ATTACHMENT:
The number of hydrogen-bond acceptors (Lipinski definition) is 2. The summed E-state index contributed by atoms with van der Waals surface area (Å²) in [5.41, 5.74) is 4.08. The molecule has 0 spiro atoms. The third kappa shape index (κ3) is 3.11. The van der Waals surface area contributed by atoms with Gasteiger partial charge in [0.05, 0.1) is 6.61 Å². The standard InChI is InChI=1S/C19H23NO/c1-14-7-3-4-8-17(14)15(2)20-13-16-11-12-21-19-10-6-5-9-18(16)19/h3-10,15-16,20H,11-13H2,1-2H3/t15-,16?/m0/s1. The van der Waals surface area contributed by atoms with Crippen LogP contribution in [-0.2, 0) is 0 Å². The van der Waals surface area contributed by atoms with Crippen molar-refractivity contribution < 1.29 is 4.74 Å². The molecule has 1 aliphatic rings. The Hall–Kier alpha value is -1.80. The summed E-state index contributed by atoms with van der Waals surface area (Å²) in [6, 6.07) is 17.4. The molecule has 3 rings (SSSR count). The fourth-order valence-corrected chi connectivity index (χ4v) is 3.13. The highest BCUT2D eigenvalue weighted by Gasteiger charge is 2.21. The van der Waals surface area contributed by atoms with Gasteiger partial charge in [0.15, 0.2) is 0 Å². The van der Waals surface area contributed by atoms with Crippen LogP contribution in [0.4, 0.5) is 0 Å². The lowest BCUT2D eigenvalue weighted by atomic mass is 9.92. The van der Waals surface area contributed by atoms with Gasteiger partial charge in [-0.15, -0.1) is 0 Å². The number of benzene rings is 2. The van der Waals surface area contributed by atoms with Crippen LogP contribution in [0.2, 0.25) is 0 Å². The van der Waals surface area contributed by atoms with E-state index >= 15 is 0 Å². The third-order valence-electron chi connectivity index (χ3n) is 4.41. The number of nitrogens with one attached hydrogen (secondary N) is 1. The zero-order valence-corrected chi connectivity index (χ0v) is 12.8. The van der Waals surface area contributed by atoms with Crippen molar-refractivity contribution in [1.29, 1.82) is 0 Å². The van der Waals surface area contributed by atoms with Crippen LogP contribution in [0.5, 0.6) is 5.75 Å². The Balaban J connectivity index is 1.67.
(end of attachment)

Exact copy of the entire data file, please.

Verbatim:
The number of hydrogen-bond acceptors (Lipinski definition) is 2. The summed E-state index contributed by atoms with van der Waals surface area (Å²) in [5.41, 5.74) is 4.08. The molecule has 0 spiro atoms. The third kappa shape index (κ3) is 3.11. The van der Waals surface area contributed by atoms with Gasteiger partial charge in [0.05, 0.1) is 6.61 Å². The standard InChI is InChI=1S/C19H23NO/c1-14-7-3-4-8-17(14)15(2)20-13-16-11-12-21-19-10-6-5-9-18(16)19/h3-10,15-16,20H,11-13H2,1-2H3/t15-,16?/m0/s1. The van der Waals surface area contributed by atoms with Crippen LogP contribution in [-0.2, 0) is 0 Å². The van der Waals surface area contributed by atoms with Crippen molar-refractivity contribution < 1.29 is 4.74 Å². The molecule has 1 aliphatic rings. The Hall–Kier alpha value is -1.80. The summed E-state index contributed by atoms with van der Waals surface area (Å²) in [6, 6.07) is 17.4. The molecule has 3 rings (SSSR count). The fourth-order valence-corrected chi connectivity index (χ4v) is 3.13. The highest BCUT2D eigenvalue weighted by Gasteiger charge is 2.21. The van der Waals surface area contributed by atoms with Gasteiger partial charge in [0.15, 0.2) is 0 Å². The van der Waals surface area contributed by atoms with Crippen LogP contribution in [0.4, 0.5) is 0 Å². The lowest BCUT2D eigenvalue weighted by atomic mass is 9.92. The van der Waals surface area contributed by atoms with Gasteiger partial charge in [-0.15, -0.1) is 0 Å². The number of benzene rings is 2. The van der Waals surface area contributed by atoms with Crippen LogP contribution in [0.2, 0.25) is 0 Å². The van der Waals surface area contributed by atoms with E-state index >= 15 is 0 Å². The third-order valence-electron chi connectivity index (χ3n) is 4.41. The number of nitrogens with one attached hydrogen (secondary N) is 1. The zero-order valence-corrected chi connectivity index (χ0v) is 12.8. The van der Waals surface area contributed by atoms with Crippen molar-refractivity contribution in [1.29, 1.82) is 0 Å². The van der Waals surface area contributed by atoms with Crippen LogP contribution in [0.5, 0.6) is 5.75 Å². The Balaban J connectivity index is 1.67.